Magazine article Perspectives on Language and Literacy

Listening Comprehension Special Considerations for English Learners

Magazine article Perspectives on Language and Literacy

Listening Comprehension Special Considerations for English Learners

Article excerpt

The number of English learners has increased throughout the world. In the United States alone, there are 4.4 million English learners who attend public schools (National Center for Education Statistics, 2015). These students face significant challenges. They must learn English, i.e., the language of instruction, while at the same time, they are attempting to master the content of their studies. Helping students learn a language and keep pace with grade-level content requires support and compassion. It also requires teachers who understand the particular needs of second-language learners and how to support the development of their listening comprehension skills. How do we as educators ensure that English learners have the listening skills necessary for learning? Are there specific strategies for improving listening skills among this population of students? These are just a few of the questions that we should ask ourselves as we prepare to teach a population that is increasingly diverse. The focus of this article is to describe listening comprehension, its impact on language and literacy skills in second-language learning and the special considerations for instruction with English learners.

Listening is an active skill. Listening in its simplest form is paying attention, processing what is heard, and making sense of it. O'Malley, Chamot and Kupper (1989) define listening comprehension as an active and conscious process in which the listener constructs meaning by using cues from contextual information and background knowledge while relying on multiple strategic resources to fulfill the task requirements. Purdy (1997) defines listening as a multilayered, active and dynamic process of attending, perceiving, interpreting, remembering, and responding to the concerns and statements of others. Anderson and Lynch (1988) focus on how listeners perceive and parse words into meaningful units. Vandergrift (1999) describes a complex, active process in which the listener discriminates between sounds, understands vocabulary and grammatical structures, interprets stress and intonation, retains what was gathered in all of the above, and interprets it within the immediate as well as the larger sociocultural context of the utterance.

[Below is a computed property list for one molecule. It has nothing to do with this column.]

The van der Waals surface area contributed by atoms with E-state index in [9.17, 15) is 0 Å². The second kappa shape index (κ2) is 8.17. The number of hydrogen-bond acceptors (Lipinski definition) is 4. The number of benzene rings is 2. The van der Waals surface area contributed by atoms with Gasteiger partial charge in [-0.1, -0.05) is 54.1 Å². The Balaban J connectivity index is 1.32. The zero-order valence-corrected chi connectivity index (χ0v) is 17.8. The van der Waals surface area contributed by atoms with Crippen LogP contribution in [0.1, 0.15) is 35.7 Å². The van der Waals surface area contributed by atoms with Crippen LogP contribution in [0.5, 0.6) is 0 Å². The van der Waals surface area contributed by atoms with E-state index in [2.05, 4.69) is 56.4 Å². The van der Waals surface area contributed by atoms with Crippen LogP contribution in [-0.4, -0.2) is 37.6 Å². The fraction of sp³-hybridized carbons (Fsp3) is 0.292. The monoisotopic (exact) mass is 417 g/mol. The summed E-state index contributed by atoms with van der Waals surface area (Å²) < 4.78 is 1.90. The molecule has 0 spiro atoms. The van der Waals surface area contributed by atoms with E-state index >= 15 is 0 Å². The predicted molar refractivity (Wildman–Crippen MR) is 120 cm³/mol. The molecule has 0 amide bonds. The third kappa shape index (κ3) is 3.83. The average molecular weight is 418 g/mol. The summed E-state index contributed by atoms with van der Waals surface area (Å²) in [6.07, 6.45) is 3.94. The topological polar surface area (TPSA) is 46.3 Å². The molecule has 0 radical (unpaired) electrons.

Listening Comprehension Challenges for English Learners

Teachers who are knowledgeable about the underlying components of listening comprehension can support English learners in the classroom by ensuring that they receive comprehensible input. Comprehensible input includes providing information to English learners at a language level that they can understand and makes the content clear. Educators can use a variety of strategies such as the use of pictures, gestures, and/or primary language support to increase the likelihood for English learners' understanding. Listening involves only auditory cues; reading comprehension, on the other hand, supports understanding with a visible record of the message. Listening comprehension begins with an acoustic signal, speech sounds that form words. The listener must derive the meaning of the words and group them into meaningful units as a foundation for comprehension.

For an English learner, the first stumbling block could be the realization that he or she just heard some new, unfamiliar speech sounds. These new sounds are difficult to decipher because the speech rate may exceed the listener's ability to keep up. Although context may help, it is not sufficient to overcome the quality of the input. Additionally, many speakers do not produce all the sounds as distinctly when they express themselves in phrases and sentences as compared to single words. For example, the English learner may wonder whether the speaker said, "I see" or "iced tea." Context may help but the listener's attention and concentration and the use of deductive reasoning skills are also necessary. That is, extra attention is necessary to process the phrases correctly and then use context and deductive reasoning skills to ensure understanding of the message. …

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